In the most recent Circular No. 8 of the IB of the UPU, issued on 23 January 2012, The Ministry of Trade, Industry, Posts and Tourism of the Republic of Burundi informs UPU members of illegal stamps issued in the name of this country, released between 2009 and 2011. In this circular are mentioned 19 different topics of stamps that have been illegally issued. Link

Preliminary research of the supply of these stamps on the Web leads to the shocking result that hundreds of different stamps have been issued, as combined in different miniature sheets, perforated, imperforated, canceled to order, on first day covers, as color proof, etc. It is worth considering that we are speaking here about the recent illegal issues of only one country.

Some further research has shown that several different producers of stamps have flooded the market with Burundi stamps that share common popular topics. The mentioned UPU IB Circular 8 / 2012 doesn't display the images of the stamps that it describes, and for this reason it is not possible to distinguish among the legitimate and the illegal products. A good solution to this problem seems to be that adopted by the UPU in its IB Circular No. 219 / 2011 that denounces illegal stamps issued in the name of Tanzania. In this Circular, as its authors expressed it: "Samples of these illegal stamps are attached." This easy of identification permitted us to illustrate this article with some images of unambigously illegal stamps.

An increased attention is required in what concerns the legitimacy of the recent issues of Burundi, because the Burundi P.A. writes in the previously mentioned UPU IB Circular No. 8 of 23 January 2012 that: “We should also remind our philatelic partners and UPU member countries that our legal postage stamps issued since 2002 have been registered on the following website www.wnsstamps.ch " (emphasis added). So far (as of mid 2012) Burundi registered at the WNS for the year 2011 a total of only six stamps, which is a tiny amount compared to what is offered, legally or not, on the market.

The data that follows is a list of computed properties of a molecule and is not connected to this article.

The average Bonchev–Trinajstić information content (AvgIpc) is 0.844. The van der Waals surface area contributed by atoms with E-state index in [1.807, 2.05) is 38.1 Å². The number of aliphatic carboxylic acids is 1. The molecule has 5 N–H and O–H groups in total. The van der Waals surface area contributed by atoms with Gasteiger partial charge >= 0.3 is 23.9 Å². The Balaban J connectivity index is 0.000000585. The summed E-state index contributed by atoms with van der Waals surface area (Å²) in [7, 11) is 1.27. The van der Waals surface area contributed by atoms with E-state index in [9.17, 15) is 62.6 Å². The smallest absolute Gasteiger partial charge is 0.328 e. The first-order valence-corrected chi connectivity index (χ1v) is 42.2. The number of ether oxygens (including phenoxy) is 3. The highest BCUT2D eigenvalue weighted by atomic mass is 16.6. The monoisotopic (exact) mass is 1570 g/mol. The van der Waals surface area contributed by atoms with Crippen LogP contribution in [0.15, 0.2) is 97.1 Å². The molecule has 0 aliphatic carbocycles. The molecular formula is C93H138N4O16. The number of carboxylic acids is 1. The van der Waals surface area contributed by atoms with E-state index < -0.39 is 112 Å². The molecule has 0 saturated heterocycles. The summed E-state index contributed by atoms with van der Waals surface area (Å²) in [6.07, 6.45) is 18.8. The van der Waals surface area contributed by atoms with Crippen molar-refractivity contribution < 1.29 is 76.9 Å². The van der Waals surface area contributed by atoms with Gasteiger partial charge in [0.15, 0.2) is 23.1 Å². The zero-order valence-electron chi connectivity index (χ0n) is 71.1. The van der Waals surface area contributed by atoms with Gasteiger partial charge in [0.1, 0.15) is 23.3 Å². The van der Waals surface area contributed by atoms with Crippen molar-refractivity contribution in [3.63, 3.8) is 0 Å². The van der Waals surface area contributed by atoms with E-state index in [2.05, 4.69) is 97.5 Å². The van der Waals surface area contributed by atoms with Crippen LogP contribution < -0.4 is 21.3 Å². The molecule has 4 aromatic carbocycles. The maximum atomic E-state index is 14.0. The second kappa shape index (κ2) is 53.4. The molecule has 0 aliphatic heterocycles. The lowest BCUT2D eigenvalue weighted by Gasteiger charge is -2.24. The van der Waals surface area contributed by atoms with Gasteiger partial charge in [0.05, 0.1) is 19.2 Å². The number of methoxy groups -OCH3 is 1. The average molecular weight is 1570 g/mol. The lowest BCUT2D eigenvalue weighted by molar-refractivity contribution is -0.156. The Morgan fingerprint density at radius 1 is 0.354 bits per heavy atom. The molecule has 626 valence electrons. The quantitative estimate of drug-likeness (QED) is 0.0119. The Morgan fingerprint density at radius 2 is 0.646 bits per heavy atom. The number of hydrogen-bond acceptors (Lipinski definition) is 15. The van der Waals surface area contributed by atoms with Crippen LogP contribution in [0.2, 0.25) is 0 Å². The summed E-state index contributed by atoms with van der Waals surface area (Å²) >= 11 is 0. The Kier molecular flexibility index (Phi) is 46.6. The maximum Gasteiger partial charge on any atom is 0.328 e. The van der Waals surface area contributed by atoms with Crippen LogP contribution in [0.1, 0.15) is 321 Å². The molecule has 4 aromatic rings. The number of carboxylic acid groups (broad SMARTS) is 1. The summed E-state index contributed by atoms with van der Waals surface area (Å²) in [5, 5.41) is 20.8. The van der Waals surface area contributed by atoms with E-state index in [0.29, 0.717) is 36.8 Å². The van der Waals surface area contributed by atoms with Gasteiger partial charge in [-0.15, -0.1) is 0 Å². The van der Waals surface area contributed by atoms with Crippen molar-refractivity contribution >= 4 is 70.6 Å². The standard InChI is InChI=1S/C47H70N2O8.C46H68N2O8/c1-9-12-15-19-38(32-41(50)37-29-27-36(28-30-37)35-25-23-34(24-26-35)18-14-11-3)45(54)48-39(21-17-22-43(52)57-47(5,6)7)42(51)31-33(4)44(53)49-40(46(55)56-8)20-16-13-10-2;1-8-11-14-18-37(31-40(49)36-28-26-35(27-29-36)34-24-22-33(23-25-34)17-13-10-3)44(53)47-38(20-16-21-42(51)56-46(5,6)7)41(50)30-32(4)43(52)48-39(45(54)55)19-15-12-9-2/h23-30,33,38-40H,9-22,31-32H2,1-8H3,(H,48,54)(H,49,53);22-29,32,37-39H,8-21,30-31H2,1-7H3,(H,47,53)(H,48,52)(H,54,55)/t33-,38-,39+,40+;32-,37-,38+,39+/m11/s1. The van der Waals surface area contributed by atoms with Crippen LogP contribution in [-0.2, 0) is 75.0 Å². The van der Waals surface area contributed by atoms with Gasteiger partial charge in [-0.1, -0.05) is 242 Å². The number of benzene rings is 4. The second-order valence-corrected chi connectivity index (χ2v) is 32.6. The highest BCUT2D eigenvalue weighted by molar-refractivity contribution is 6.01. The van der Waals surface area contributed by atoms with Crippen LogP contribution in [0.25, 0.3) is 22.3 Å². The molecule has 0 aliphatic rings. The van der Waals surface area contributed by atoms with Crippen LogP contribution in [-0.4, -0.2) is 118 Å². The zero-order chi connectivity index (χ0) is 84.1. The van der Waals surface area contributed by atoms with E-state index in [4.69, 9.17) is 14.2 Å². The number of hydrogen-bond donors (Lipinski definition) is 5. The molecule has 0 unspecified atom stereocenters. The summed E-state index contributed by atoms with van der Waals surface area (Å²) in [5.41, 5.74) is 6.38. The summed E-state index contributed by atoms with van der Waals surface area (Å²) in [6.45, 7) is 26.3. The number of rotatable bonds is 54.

On the other hand, we wouldn't be surprised to learn that one or another of major stamp catalog houses has included these stamps in their catalogues, for good or bad reasons, thus making the confusion total.

Not only has the WNS not been as successful as claimed in the UPU documents, but since 2002 (i.e. ten years ago now), the number of victim countries has not diminished, but rather increased - there are more victim countries today than before. There continue to be circulars denouncing illegal stamps, not only from new countries that had joined the WNS in the beginning and that did not have illegal stamps denounced previous to 2002 (examples, Benin, Burundi, Cameroun, Ivory Coast, Djibouti, Eritrea, Estonia, Gambia, Haiti, Malawi, Mauritania, Mozambique, Slovenia, Sudan, Tanzania, Uganda, Uzbekistan).

Countries that had denounced before 2002, even though they had joined the WNS in the early years, have continued to issue circulars against the proliferation of illegal stamps, and among them Afghanistan, Azerbaijan, Comoros, Congo (Democratic Rep), Georgia, Kyrgyzstan, Madagascar, Myanmar, Niger, Russian Federation, Rwanda, Western Sahara (Morocco).

There are countries with obvious illegal stamps (although some are not in the WNS) that continue to proliferate and that had already had circulars published, but that still have not had new ones published, such as Angola, Central African Republic, Chad, Congo (Republic of), Guinea, Laos, Mali, Mongolia, Senegal, Somalia, Tadjikistan, Turkmenistan, Ukraine

And we should not forget the illegal stamps in the name of the territories and provinces of Azerbaidjan (Nachivan, Republic of Nagorno-Karabakh), Georgia (Abhazia, Adjaria, Batum, South Ossetia), Moldova (Gagauzia, PMR Transnistria), Russia (Altay... Buriatia ...Chechenia --- Dagestan ... Franz Josef Land ... Kalmykia, Mordovia, Sakhalin, Udmurtia).